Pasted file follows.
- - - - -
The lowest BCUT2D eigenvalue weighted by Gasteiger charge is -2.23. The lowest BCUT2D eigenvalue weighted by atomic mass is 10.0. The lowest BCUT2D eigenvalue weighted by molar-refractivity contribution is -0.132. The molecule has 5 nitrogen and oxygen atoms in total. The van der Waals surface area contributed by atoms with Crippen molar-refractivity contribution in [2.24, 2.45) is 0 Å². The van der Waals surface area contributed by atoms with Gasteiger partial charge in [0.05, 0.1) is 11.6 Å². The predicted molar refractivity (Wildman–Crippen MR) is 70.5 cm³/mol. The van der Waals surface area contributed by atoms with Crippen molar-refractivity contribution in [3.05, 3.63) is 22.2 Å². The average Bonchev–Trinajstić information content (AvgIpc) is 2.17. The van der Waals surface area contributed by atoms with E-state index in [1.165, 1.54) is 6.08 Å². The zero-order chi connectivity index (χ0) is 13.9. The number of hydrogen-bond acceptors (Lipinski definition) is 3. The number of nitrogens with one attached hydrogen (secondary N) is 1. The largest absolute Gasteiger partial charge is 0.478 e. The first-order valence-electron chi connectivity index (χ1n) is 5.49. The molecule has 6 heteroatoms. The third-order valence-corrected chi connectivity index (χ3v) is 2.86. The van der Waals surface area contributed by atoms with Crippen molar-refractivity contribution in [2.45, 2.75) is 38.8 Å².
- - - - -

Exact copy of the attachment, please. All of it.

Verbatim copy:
The lowest BCUT2D eigenvalue weighted by Gasteiger charge is -2.23. The lowest BCUT2D eigenvalue weighted by atomic mass is 10.0. The lowest BCUT2D eigenvalue weighted by molar-refractivity contribution is -0.132. The molecule has 5 nitrogen and oxygen atoms in total. The van der Waals surface area contributed by atoms with Crippen molar-refractivity contribution in [2.24, 2.45) is 0 Å². The van der Waals surface area contributed by atoms with Gasteiger partial charge in [0.05, 0.1) is 11.6 Å². The predicted molar refractivity (Wildman–Crippen MR) is 70.5 cm³/mol. The van der Waals surface area contributed by atoms with Crippen molar-refractivity contribution in [3.05, 3.63) is 22.2 Å². The average Bonchev–Trinajstić information content (AvgIpc) is 2.17. The van der Waals surface area contributed by atoms with E-state index in [1.165, 1.54) is 6.08 Å². The zero-order chi connectivity index (χ0) is 13.9. The number of hydrogen-bond acceptors (Lipinski definition) is 3. The number of nitrogens with one attached hydrogen (secondary N) is 1. The largest absolute Gasteiger partial charge is 0.478 e. The first-order valence-electron chi connectivity index (χ1n) is 5.49. The molecule has 6 heteroatoms. The third-order valence-corrected chi connectivity index (χ3v) is 2.86. The van der Waals surface area contributed by atoms with Crippen molar-refractivity contribution in [2.45, 2.75) is 38.8 Å².